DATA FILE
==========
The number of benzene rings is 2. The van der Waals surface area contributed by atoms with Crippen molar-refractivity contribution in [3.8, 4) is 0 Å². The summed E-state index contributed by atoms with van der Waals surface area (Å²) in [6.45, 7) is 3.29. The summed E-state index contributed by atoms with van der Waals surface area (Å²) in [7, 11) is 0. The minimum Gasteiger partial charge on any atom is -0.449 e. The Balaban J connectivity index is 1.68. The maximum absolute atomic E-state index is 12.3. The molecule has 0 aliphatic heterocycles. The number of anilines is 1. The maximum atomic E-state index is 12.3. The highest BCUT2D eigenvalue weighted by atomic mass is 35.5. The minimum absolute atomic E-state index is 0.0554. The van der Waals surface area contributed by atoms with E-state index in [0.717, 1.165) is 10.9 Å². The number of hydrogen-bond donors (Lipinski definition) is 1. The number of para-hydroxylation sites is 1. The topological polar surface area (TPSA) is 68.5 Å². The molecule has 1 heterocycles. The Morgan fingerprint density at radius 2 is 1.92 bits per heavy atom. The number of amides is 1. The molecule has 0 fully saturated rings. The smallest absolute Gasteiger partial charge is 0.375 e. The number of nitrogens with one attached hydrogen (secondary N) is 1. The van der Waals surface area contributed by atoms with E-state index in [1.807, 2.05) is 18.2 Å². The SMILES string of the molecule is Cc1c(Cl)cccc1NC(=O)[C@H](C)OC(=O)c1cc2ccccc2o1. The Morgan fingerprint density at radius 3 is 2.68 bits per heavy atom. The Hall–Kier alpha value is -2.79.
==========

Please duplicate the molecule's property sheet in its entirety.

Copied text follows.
The number of benzene rings is 2. The van der Waals surface area contributed by atoms with Crippen molar-refractivity contribution in [3.8, 4) is 0 Å². The summed E-state index contributed by atoms with van der Waals surface area (Å²) in [6.45, 7) is 3.29. The summed E-state index contributed by atoms with van der Waals surface area (Å²) in [7, 11) is 0. The minimum Gasteiger partial charge on any atom is -0.449 e. The Balaban J connectivity index is 1.68. The maximum absolute atomic E-state index is 12.3. The molecule has 0 aliphatic heterocycles. The number of anilines is 1. The maximum atomic E-state index is 12.3. The highest BCUT2D eigenvalue weighted by atomic mass is 35.5. The minimum absolute atomic E-state index is 0.0554. The van der Waals surface area contributed by atoms with E-state index in [0.717, 1.165) is 10.9 Å². The number of hydrogen-bond donors (Lipinski definition) is 1. The number of para-hydroxylation sites is 1. The topological polar surface area (TPSA) is 68.5 Å². The molecule has 1 heterocycles. The Morgan fingerprint density at radius 2 is 1.92 bits per heavy atom. The number of amides is 1. The molecule has 0 fully saturated rings. The smallest absolute Gasteiger partial charge is 0.375 e. The number of nitrogens with one attached hydrogen (secondary N) is 1. The van der Waals surface area contributed by atoms with E-state index in [1.807, 2.05) is 18.2 Å². The SMILES string of the molecule is Cc1c(Cl)cccc1NC(=O)[C@H](C)OC(=O)c1cc2ccccc2o1. The Morgan fingerprint density at radius 3 is 2.68 bits per heavy atom. The Hall–Kier alpha value is -2.79.